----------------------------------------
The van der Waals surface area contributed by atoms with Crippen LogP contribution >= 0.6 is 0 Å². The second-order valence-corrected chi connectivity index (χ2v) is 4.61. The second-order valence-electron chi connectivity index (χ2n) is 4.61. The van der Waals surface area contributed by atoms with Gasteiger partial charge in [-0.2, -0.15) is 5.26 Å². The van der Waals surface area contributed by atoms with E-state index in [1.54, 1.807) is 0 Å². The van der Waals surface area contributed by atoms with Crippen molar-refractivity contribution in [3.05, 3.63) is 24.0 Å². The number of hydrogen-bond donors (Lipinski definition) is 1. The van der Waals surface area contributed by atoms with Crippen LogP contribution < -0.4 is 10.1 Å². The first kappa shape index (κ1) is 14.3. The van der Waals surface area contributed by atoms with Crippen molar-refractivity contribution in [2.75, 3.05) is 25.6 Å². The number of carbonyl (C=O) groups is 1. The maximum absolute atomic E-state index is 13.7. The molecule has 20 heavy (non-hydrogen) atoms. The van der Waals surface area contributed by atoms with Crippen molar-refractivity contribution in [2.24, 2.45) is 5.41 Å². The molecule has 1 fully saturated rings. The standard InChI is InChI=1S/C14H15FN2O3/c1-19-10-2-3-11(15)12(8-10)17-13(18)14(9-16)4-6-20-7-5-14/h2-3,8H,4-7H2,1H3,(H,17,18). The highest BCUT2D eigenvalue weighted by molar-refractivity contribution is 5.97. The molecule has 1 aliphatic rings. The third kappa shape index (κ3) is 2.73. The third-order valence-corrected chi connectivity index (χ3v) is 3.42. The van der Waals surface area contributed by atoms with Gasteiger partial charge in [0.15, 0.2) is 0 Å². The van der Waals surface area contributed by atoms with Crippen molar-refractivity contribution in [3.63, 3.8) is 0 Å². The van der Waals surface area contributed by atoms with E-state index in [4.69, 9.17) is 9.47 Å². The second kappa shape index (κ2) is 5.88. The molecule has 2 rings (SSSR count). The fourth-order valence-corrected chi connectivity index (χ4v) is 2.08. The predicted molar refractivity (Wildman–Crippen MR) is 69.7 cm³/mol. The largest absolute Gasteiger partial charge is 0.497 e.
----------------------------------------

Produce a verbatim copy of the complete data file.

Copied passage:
The van der Waals surface area contributed by atoms with Crippen LogP contribution >= 0.6 is 0 Å². The second-order valence-corrected chi connectivity index (χ2v) is 4.61. The second-order valence-electron chi connectivity index (χ2n) is 4.61. The van der Waals surface area contributed by atoms with Gasteiger partial charge in [-0.2, -0.15) is 5.26 Å². The van der Waals surface area contributed by atoms with E-state index in [1.54, 1.807) is 0 Å². The van der Waals surface area contributed by atoms with Crippen molar-refractivity contribution in [3.05, 3.63) is 24.0 Å². The number of hydrogen-bond donors (Lipinski definition) is 1. The van der Waals surface area contributed by atoms with Crippen LogP contribution < -0.4 is 10.1 Å². The first kappa shape index (κ1) is 14.3. The van der Waals surface area contributed by atoms with Crippen molar-refractivity contribution in [2.75, 3.05) is 25.6 Å². The number of carbonyl (C=O) groups is 1. The maximum absolute atomic E-state index is 13.7. The molecule has 20 heavy (non-hydrogen) atoms. The van der Waals surface area contributed by atoms with Crippen molar-refractivity contribution in [2.24, 2.45) is 5.41 Å². The molecule has 1 fully saturated rings. The standard InChI is InChI=1S/C14H15FN2O3/c1-19-10-2-3-11(15)12(8-10)17-13(18)14(9-16)4-6-20-7-5-14/h2-3,8H,4-7H2,1H3,(H,17,18). The highest BCUT2D eigenvalue weighted by molar-refractivity contribution is 5.97. The molecule has 1 aliphatic rings. The third kappa shape index (κ3) is 2.73. The third-order valence-corrected chi connectivity index (χ3v) is 3.42. The van der Waals surface area contributed by atoms with Gasteiger partial charge in [0.15, 0.2) is 0 Å². The van der Waals surface area contributed by atoms with Crippen molar-refractivity contribution in [3.63, 3.8) is 0 Å². The van der Waals surface area contributed by atoms with E-state index in [4.69, 9.17) is 9.47 Å². The second kappa shape index (κ2) is 5.88. The molecule has 2 rings (SSSR count). The fourth-order valence-corrected chi connectivity index (χ4v) is 2.08. The predicted molar refractivity (Wildman–Crippen MR) is 69.7 cm³/mol. The largest absolute Gasteiger partial charge is 0.497 e.